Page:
“So you’re interested in marketing?” was the response I got the other day when I told a colleague that I was interested in how businesses use social media.
My answer: an emphatic “NO.”
What I meant was, “I’m not JUST interested in marketing.” When 67% of B2C and 41% of B2B companies have reported acquiring a customer through Facebook (source), it’s hard to ignore its importance to marketing efforts. However, as Terri Maxwell laid out in her article, “Social Media is More than Just Marketing,” I believe that social media encompasses much more than just reaching out to new customers. All too often, I see this important channel being ignored by companies, or worse, abandoned after a few feeble attempts at engaging with customers.
If social media doesn’t just market your company, what does it do?
- Extends your brand
- Generates organic traffic to your website
- Provides a feedback and support channel
- Establishes credibility in your industry
- Acts as a touchpoint in a customer’s experience with your company
Practically said, your customers expect that:
- The way you talk on Twitter and Facebook is the way you talk on your website or in your call center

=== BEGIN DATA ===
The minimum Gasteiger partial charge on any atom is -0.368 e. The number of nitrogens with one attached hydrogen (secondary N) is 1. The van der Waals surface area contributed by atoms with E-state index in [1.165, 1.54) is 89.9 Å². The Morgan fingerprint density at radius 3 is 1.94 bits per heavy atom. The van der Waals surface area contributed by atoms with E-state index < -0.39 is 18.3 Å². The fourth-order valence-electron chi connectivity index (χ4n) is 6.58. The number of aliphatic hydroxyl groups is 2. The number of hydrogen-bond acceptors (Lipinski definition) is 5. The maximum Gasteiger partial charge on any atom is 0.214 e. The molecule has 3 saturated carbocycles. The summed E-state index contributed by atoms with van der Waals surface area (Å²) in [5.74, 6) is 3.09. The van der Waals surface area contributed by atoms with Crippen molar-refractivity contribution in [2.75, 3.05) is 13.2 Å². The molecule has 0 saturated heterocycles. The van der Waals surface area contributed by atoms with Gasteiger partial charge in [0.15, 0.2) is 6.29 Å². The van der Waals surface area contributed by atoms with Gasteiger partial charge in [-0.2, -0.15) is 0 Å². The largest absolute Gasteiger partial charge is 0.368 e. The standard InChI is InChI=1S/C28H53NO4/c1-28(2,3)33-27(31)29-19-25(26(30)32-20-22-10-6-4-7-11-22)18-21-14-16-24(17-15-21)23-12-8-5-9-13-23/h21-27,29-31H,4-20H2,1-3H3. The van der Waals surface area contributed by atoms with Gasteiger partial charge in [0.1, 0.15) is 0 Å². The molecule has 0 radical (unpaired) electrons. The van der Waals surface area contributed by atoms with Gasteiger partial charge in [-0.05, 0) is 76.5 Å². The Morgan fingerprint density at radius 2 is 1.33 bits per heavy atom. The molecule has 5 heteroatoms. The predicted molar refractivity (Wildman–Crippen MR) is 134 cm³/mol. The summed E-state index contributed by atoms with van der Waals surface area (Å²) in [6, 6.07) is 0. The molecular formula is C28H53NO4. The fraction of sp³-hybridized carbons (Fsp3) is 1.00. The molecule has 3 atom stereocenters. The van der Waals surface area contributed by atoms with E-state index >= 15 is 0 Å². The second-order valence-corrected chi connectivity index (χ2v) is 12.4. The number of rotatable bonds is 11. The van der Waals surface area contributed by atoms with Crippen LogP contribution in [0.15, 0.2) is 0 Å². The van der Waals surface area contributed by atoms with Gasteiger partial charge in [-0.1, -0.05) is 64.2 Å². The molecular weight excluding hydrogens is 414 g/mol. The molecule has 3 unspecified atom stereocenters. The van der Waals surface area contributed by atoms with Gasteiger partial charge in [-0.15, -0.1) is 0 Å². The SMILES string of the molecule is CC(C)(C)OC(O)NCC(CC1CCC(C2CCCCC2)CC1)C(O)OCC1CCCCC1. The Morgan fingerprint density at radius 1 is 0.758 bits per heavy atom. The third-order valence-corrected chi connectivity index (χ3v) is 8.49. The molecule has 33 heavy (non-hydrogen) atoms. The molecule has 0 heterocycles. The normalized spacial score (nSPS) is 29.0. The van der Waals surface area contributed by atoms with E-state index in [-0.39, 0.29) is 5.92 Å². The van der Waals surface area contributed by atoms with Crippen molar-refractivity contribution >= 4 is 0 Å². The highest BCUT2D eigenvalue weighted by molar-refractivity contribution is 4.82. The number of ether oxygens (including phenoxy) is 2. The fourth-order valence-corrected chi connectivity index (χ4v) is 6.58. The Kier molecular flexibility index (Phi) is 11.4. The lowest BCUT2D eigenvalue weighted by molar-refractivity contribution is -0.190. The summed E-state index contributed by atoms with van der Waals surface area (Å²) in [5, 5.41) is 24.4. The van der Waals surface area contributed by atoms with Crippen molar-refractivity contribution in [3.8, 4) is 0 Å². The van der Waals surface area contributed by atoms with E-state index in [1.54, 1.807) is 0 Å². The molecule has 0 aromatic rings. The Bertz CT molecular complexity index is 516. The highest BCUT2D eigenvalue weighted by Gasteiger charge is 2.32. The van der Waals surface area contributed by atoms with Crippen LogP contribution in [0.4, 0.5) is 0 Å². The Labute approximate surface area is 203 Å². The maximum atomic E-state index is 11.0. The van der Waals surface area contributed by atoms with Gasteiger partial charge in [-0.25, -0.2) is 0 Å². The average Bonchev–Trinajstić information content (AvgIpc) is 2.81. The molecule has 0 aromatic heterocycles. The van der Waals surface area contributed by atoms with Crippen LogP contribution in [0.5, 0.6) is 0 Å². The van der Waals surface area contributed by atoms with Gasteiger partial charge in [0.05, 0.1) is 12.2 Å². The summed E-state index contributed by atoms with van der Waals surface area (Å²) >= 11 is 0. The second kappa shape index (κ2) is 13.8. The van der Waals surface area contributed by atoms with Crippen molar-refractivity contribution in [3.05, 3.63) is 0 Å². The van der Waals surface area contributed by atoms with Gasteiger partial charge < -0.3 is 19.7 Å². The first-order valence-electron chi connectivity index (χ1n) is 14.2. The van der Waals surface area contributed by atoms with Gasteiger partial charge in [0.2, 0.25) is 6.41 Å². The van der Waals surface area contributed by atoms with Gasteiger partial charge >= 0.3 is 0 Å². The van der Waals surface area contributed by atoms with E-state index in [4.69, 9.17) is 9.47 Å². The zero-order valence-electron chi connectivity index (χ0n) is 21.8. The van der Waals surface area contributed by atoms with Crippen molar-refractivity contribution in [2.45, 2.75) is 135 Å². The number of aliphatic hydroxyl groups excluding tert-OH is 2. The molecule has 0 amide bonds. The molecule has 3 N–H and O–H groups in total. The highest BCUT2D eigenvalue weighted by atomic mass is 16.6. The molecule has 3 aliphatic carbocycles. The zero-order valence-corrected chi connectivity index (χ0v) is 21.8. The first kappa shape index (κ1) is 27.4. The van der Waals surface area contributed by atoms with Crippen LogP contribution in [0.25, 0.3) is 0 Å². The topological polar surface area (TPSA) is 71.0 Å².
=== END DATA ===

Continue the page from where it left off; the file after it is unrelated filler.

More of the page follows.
- You will respond to them when they have something to say to you on social media
- You are active in producing content on social media channels and engaging with other industry professionals
- You reward them for connecting with them on social media
It’s not enough to just design a website for your company anymore. You have to conscientiously design a full digital experience, which includes social media channels. How exactly do you design for social channels?
- Adjust messages for the channel-specific needs. For example, learn how to say the same message in 140 characters on Twitter.
- Make your company findable, discoverable, and recognizable on social networks. For example, personalize your LinkedIn url to be “company/YourCompanyName.”
- Real-time channels require real-time responses. Respond to your customers on social channels promptly.
- Don’t be scared of people’s public criticism on social media channels. Treat support requests on social channels as opportunities to improve your company’s image and relationship to customers. You can read more about this paradox of service recovery here.
- Ask, just don’t tell. If a customer has connected with you on a social channel, they are ready to interact with you. Engage them with conversational questions. For example, use a poll on Facebook to help understand how they like your new line of products.
- Learn from others: Jakob Nielsen has already conducted research about what users expect from companies’ social media efforts. Read about it here.
A full social media strategy is not for the faint of heart. Start simply and start by dipping your toes in several different social networks. Then, get a tool that will help you quantify and understand your social media efforts like the ones listed here. Measure, measure, measure. Then optimize: how often you post, the nature of your posts (marketing blasts, questions, sharing of others’ content), and how you integrate social and your website. That’s what data-driven design is all about.